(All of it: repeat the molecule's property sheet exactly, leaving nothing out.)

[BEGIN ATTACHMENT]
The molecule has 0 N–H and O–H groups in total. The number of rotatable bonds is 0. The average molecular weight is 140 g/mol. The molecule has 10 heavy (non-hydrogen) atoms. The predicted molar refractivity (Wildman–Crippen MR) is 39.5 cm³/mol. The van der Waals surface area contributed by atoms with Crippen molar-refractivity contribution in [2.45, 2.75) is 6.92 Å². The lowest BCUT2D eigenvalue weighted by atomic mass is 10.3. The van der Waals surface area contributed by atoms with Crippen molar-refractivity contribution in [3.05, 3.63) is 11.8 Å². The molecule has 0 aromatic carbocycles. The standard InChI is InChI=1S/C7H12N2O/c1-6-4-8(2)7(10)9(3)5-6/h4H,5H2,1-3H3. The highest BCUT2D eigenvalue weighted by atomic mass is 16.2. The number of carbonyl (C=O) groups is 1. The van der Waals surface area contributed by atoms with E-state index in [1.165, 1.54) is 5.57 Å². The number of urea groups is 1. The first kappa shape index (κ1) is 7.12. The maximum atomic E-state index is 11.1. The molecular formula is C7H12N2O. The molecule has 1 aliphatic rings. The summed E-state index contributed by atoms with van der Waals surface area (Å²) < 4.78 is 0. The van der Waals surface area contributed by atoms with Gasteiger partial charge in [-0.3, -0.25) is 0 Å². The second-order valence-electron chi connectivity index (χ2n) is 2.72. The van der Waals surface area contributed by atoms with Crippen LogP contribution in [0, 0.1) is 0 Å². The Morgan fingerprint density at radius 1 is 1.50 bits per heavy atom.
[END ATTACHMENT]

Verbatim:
The molecule has 0 N–H and O–H groups in total. The number of rotatable bonds is 0. The average molecular weight is 140 g/mol. The molecule has 10 heavy (non-hydrogen) atoms. The predicted molar refractivity (Wildman–Crippen MR) is 39.5 cm³/mol. The van der Waals surface area contributed by atoms with Crippen molar-refractivity contribution in [2.45, 2.75) is 6.92 Å². The lowest BCUT2D eigenvalue weighted by atomic mass is 10.3. The van der Waals surface area contributed by atoms with Crippen molar-refractivity contribution in [3.05, 3.63) is 11.8 Å². The molecule has 0 aromatic carbocycles. The standard InChI is InChI=1S/C7H12N2O/c1-6-4-8(2)7(10)9(3)5-6/h4H,5H2,1-3H3. The highest BCUT2D eigenvalue weighted by atomic mass is 16.2. The number of carbonyl (C=O) groups is 1. The van der Waals surface area contributed by atoms with E-state index in [1.165, 1.54) is 5.57 Å². The number of urea groups is 1. The first kappa shape index (κ1) is 7.12. The maximum atomic E-state index is 11.1. The molecular formula is C7H12N2O. The molecule has 1 aliphatic rings. The summed E-state index contributed by atoms with van der Waals surface area (Å²) < 4.78 is 0. The van der Waals surface area contributed by atoms with Gasteiger partial charge in [-0.3, -0.25) is 0 Å². The second-order valence-electron chi connectivity index (χ2n) is 2.72. The van der Waals surface area contributed by atoms with Crippen LogP contribution in [0, 0.1) is 0 Å². The Morgan fingerprint density at radius 1 is 1.50 bits per heavy atom.